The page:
A good book, but not what I expected. AJ is a fantastic, bigger than life and seriously flawed leader who transformed the American presidency. The book seriously dragged on the middle, and I think bc he went on and on about the Donaldsons and Eatons in the Petticoat wars and other experiences. Although it had some influence in his life, it wasn't an aspect of his life I was interested in. I was more interested in events that went on during that time, not just the people around him that had less ...more
Robert Owen
Okay……soooooo, it won a Pulitzer Prize. While one shouldn't get overwrought about a particular award that a given book may receive, but I’ve been reading lots of history lately and I’ve found that as a rule, books awarded a Pulitzer are awarded them for a reason. When I decided that it was about time that I filled in the gaps in my knowledge of antebellum American history in general and the Jacksonian era, in particular, I was tickled to find the Pulitzer Prize winning “American Lion” there to h ...more
Nov 21, 2013 Joe rated it really liked it  ·  review of another edition
Shelves: biography
Andrew Jackson is a difficult biographical subject; he lived during a difficult time and dealt with difficult issues in a difficult manner. Things were never easy with Jackson. He viewed life as a struggle and lived virtually every day of his life that way. And if one looks at the major issues facing America from the Revolutionary to the Civil War, Jackson was seemingly directly or indirectly involved in all of them, so framing his life is not a simple task. Meacham has provided us with a very f ...more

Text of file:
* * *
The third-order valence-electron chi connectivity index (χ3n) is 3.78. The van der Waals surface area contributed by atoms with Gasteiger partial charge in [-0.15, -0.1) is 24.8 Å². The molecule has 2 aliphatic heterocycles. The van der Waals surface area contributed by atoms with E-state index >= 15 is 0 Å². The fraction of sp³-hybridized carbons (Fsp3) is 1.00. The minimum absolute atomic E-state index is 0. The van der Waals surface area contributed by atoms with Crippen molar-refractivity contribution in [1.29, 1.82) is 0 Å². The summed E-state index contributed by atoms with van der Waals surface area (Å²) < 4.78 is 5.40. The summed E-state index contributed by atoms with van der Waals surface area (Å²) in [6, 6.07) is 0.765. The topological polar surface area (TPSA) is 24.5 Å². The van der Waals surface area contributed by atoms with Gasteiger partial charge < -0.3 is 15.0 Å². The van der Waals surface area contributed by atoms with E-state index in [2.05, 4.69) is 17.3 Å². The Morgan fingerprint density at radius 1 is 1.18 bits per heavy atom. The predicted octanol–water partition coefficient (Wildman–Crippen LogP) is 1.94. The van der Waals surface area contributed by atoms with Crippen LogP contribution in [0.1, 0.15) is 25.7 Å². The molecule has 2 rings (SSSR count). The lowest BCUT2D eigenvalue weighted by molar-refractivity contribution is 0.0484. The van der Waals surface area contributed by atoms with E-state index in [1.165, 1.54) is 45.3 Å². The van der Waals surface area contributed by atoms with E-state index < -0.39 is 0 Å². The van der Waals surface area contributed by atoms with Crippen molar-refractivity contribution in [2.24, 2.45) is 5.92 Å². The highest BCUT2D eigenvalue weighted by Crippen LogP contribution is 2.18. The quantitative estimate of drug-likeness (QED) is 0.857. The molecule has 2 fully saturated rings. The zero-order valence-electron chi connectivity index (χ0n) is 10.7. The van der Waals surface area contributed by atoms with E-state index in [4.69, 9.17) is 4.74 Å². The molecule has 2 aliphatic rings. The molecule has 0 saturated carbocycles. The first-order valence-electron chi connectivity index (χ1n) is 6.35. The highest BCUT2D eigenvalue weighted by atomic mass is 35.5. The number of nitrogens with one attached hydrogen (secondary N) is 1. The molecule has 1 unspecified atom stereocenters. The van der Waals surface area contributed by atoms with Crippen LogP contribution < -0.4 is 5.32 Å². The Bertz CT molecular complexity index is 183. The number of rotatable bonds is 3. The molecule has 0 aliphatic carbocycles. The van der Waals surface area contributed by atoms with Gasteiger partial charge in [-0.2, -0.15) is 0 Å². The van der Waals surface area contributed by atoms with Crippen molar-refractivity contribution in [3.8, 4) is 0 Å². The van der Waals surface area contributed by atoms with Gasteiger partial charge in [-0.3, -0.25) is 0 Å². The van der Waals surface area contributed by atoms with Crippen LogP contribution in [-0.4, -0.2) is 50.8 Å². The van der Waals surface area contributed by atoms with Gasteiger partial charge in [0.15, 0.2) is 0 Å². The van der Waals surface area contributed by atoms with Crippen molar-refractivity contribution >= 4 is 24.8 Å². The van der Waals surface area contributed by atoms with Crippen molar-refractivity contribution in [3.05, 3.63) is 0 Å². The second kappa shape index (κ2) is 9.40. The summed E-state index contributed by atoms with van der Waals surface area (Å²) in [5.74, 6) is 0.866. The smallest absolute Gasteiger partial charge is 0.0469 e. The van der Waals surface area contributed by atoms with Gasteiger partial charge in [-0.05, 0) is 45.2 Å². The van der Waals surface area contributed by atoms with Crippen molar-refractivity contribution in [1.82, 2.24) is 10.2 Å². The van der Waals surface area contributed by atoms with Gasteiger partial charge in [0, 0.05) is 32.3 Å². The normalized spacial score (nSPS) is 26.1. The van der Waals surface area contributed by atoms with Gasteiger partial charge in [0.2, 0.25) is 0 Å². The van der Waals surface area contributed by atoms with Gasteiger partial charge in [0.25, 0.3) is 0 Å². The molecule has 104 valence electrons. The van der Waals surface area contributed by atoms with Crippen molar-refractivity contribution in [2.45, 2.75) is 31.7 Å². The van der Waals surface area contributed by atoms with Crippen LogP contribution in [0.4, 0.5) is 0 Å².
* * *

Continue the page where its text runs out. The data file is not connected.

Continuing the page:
Focuses just one Jacksons presidency and the family he surrounded himself with and the major crises of his presidency. Quite a different individual than those before him.
Dan Joseph
Of all the presidencies that no living person has experienced, the presidency of Andrew Jackson is perhaps the most misunderstood. Over the last twenty years the seventh president has taken a real beating for his treatment of the Native Americans. And deservedly so. His forced removal of Indian tribes out of southern states and into the frontier is solely responsible for the fact that he is going to be removed from the $20 bill. It's also pretty much the only thing that most Americans know about ...more
Brian Bess
Oct 13, 2012 Brian Bess rated it really liked it  ·  review of another edition
I read American Lion with constant awareness of the parallels in American political power plays between Jackson’s era and today. The news feed from the current Presidential election echoed in my mind as I read of Jackson’s relentless campaigning and rise to the Presidency and the machinations he employed to keep his power also found similarities with other administrations from the modern era.

Meacham summarizes Jackson’s life pre-election, setting the stage with as much detail as necessary to und